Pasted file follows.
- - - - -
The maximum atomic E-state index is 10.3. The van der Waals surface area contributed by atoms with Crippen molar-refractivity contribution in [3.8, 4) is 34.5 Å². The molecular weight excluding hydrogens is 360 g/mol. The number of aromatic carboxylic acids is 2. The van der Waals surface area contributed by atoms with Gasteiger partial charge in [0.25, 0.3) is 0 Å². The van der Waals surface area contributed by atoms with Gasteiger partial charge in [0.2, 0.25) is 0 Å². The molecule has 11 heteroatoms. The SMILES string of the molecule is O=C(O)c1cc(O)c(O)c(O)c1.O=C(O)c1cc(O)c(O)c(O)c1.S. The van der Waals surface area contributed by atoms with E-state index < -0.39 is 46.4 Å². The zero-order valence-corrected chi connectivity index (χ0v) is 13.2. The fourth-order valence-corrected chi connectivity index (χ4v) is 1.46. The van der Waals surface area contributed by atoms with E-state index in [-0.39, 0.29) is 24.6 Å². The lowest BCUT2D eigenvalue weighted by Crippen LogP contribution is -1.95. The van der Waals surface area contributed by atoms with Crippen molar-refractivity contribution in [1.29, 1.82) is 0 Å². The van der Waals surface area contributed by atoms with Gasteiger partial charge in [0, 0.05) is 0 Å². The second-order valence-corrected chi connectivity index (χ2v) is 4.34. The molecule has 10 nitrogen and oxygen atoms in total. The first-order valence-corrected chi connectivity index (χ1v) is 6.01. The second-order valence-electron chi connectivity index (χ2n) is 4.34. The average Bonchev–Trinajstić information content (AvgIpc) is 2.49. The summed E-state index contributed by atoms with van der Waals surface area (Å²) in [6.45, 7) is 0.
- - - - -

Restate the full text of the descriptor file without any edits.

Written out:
The maximum atomic E-state index is 10.3. The van der Waals surface area contributed by atoms with Crippen molar-refractivity contribution in [3.8, 4) is 34.5 Å². The molecular weight excluding hydrogens is 360 g/mol. The number of aromatic carboxylic acids is 2. The van der Waals surface area contributed by atoms with Gasteiger partial charge in [0.25, 0.3) is 0 Å². The van der Waals surface area contributed by atoms with Gasteiger partial charge in [0.2, 0.25) is 0 Å². The molecule has 11 heteroatoms. The SMILES string of the molecule is O=C(O)c1cc(O)c(O)c(O)c1.O=C(O)c1cc(O)c(O)c(O)c1.S. The van der Waals surface area contributed by atoms with E-state index < -0.39 is 46.4 Å². The zero-order valence-corrected chi connectivity index (χ0v) is 13.2. The fourth-order valence-corrected chi connectivity index (χ4v) is 1.46. The van der Waals surface area contributed by atoms with E-state index in [-0.39, 0.29) is 24.6 Å². The lowest BCUT2D eigenvalue weighted by Crippen LogP contribution is -1.95. The van der Waals surface area contributed by atoms with Crippen molar-refractivity contribution in [1.29, 1.82) is 0 Å². The van der Waals surface area contributed by atoms with Gasteiger partial charge in [0, 0.05) is 0 Å². The second-order valence-corrected chi connectivity index (χ2v) is 4.34. The molecule has 10 nitrogen and oxygen atoms in total. The first-order valence-corrected chi connectivity index (χ1v) is 6.01. The second-order valence-electron chi connectivity index (χ2n) is 4.34. The average Bonchev–Trinajstić information content (AvgIpc) is 2.49. The summed E-state index contributed by atoms with van der Waals surface area (Å²) in [6.45, 7) is 0.